Compound interest

10 Things You Should Know About Compound Interest My money


When Benjamin Franklin died in 1790, he left $ 5,000 each to the cities of Boston and Philadelphia. Each city was to create a fund that would last 200 years. The needy could borrow from the fund at an interest rate of 5%. After 100 years, each city could withdraw $ 500,000 from the fund, leaving the rest to work for the next 100 years. Why did Franklin do it? Help people understand the importance of compound interest.

Gary Foreman

What is compound interest? It is interest that earns interest. For example, suppose you saved and banked $ 100 a year ago. He earned $ 2 in interest last year. This year, you will earn interest on $ 102 (original savings plus interest earned). It may not seem like much, but understanding this simple fact can have a major impact on your financial success.

Why is Compound Interest Important to You? Because he can turn a few dollars today into big bucks over the course of a lifetime. Let’s take a look at the 10 facts you need to know about compound interest:

1. Anyone Can Benefit From Compound Interest. You don’t have to be a Wall Street Magician or a Harvard MBA. Almost all investments will earn compound interest if you leave income in the account.

2. Compound interest is a double-edged sword. This is fine if you regularly save money, but it can be cruel if you borrow money.

3. You want your savings to be compounded as often as possible. It’s better if you dial quarterly rather than annually when saving money. If you borrow, the exact opposite applies.

4. Time is on your side. The more money is made up, the faster it grows. Money that grows at 6% per year will double in about 12 years, but it will be worth four times as much in 24 years.

5. Time is not on your side. Credit cards and other open accounts use compound interest against you. That’s why “minimum payments” will likely keep you in debt forever.

6. Don’t be put off by today’s low interest rates. It is true that banks pay little on savings accounts. But many mutual funds have, on average, a higher return and have very low minimums and no sales charges. If you can’t put a few dollars into your savings, most debt (think home or credit cards) will allow you to add any amount to your payment.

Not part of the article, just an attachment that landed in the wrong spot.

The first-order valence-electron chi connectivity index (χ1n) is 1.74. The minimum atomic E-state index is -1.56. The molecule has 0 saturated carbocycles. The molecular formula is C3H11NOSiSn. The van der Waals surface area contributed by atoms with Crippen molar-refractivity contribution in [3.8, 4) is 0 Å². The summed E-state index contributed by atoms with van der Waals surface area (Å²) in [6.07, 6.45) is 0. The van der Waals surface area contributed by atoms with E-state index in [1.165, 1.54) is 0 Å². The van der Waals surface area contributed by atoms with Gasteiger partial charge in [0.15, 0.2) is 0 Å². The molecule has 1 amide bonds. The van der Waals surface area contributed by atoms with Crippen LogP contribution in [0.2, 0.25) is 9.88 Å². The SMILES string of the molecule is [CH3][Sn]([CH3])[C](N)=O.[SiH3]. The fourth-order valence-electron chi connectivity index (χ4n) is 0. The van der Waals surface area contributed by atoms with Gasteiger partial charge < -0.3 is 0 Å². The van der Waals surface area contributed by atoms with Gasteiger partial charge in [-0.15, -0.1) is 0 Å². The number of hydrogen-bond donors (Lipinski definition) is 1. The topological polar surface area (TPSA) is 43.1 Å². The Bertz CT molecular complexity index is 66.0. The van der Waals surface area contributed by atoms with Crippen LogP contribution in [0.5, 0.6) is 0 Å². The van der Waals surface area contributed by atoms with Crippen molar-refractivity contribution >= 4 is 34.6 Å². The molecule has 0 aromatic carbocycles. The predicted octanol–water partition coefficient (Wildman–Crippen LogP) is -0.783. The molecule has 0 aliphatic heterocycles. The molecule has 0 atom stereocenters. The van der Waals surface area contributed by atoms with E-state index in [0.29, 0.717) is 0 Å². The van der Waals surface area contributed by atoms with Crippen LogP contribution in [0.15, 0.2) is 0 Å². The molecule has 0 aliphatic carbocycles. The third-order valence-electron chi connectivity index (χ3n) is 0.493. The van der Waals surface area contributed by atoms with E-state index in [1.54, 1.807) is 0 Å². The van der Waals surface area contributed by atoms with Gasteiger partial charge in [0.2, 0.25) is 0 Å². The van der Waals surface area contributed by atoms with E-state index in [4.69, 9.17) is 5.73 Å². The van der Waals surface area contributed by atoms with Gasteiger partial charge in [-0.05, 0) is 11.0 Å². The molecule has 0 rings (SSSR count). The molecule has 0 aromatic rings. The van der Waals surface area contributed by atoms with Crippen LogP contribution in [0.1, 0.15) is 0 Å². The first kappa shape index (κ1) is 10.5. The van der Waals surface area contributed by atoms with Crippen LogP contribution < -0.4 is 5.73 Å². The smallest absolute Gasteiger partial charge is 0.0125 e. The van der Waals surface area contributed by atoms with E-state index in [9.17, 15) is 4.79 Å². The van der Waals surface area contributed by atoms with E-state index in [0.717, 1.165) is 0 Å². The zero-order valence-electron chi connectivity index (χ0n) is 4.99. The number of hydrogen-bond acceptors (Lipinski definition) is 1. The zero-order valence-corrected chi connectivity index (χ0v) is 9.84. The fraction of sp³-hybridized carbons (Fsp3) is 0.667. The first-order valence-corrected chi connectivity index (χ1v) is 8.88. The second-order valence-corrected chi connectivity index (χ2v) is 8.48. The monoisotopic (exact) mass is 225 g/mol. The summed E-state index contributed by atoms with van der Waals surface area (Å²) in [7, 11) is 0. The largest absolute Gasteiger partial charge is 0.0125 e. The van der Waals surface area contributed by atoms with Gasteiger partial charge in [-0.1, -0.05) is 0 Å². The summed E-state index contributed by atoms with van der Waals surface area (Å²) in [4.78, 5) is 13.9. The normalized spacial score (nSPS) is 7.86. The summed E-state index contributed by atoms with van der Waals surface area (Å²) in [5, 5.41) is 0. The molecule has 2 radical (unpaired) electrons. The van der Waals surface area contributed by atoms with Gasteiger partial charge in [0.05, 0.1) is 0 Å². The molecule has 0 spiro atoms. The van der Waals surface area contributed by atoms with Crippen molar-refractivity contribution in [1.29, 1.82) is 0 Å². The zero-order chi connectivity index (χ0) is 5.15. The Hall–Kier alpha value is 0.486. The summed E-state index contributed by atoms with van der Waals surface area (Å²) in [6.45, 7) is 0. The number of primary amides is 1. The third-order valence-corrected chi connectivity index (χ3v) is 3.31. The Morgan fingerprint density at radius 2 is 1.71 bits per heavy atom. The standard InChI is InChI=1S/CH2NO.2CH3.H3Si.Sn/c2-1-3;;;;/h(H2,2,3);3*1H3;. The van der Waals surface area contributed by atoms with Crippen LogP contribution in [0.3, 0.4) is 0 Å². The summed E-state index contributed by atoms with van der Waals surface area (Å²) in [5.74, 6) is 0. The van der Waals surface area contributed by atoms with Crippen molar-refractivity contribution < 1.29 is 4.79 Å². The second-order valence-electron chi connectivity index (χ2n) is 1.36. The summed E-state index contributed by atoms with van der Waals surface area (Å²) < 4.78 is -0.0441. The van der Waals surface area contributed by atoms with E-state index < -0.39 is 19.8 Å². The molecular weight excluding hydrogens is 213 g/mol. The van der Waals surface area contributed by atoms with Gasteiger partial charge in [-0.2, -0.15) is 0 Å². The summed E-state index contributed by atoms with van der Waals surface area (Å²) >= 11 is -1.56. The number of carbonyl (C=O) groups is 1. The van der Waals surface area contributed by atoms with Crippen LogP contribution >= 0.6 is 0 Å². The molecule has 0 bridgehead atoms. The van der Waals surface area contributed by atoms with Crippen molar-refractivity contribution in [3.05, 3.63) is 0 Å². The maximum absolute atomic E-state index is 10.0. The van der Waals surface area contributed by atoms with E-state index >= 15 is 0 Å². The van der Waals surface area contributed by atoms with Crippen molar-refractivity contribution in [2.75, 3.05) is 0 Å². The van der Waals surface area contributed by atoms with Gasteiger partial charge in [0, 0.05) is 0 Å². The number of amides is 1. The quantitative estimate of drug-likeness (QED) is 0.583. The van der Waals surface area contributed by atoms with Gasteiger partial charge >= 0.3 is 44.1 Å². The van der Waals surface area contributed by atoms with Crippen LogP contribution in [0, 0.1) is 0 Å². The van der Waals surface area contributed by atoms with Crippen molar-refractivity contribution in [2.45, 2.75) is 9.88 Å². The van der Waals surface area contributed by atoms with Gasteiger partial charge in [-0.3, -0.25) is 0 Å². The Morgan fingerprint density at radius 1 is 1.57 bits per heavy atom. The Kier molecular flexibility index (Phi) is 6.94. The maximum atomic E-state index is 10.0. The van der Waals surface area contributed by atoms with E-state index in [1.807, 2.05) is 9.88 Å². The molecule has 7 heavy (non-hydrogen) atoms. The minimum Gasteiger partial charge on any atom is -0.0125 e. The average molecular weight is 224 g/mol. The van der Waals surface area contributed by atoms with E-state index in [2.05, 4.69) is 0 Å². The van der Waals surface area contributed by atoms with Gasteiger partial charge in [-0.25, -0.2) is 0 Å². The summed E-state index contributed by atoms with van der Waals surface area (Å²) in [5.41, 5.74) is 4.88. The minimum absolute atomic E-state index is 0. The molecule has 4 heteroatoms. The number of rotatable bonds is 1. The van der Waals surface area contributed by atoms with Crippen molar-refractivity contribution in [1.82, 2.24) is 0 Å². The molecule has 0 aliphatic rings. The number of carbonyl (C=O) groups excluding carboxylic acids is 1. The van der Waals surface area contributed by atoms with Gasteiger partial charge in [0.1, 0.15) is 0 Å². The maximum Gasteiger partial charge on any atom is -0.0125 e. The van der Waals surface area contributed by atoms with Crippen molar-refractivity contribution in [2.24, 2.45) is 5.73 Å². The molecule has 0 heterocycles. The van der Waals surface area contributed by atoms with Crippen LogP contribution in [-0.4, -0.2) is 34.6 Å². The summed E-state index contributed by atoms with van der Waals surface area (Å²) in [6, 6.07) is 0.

7. It adds up faster than you think. If you were to save $ 5 per month you would earn 5% compound interest each month and with that continuously for 10 years you would have put $ 600 in savings. But the account would be worth $ 776. And, even if you didn’t add a single penny, it would be worth over $ 1,500 in 15 years.

8. Compound interest can free you from credit cards. Suppose your interest rate is 14% and you add only $ 5 per month to your payment. In 10 years, you will avoid $ 1,315 in payments.

9. You don’t have to be rich for compound interest to work for you. Principal works the same whether you have invested $ 100 million or $ 100 million. The millionaire may have more investment options, but even the poorest of us can use compound interest to reduce the amount we pay credit card companies and payday lenders.

10. Compound interest forces you to sacrifice today to reap an advantage tomorrow. It is true that you will have to do something to save a few dollars today. But, it is certain that the future reward will be greater than the sacrifice.

What is the result for consumers? Often the difference between financial comfort and poverty is not that great. Saving a few dollars a week might not seem like much, but if done regularly, it could make a big difference in your financial future.

Gary Foreman is a former financial planner who founded The Dollar website. The site has many topics on personal finance, including more information on Compound Interest for the Poor.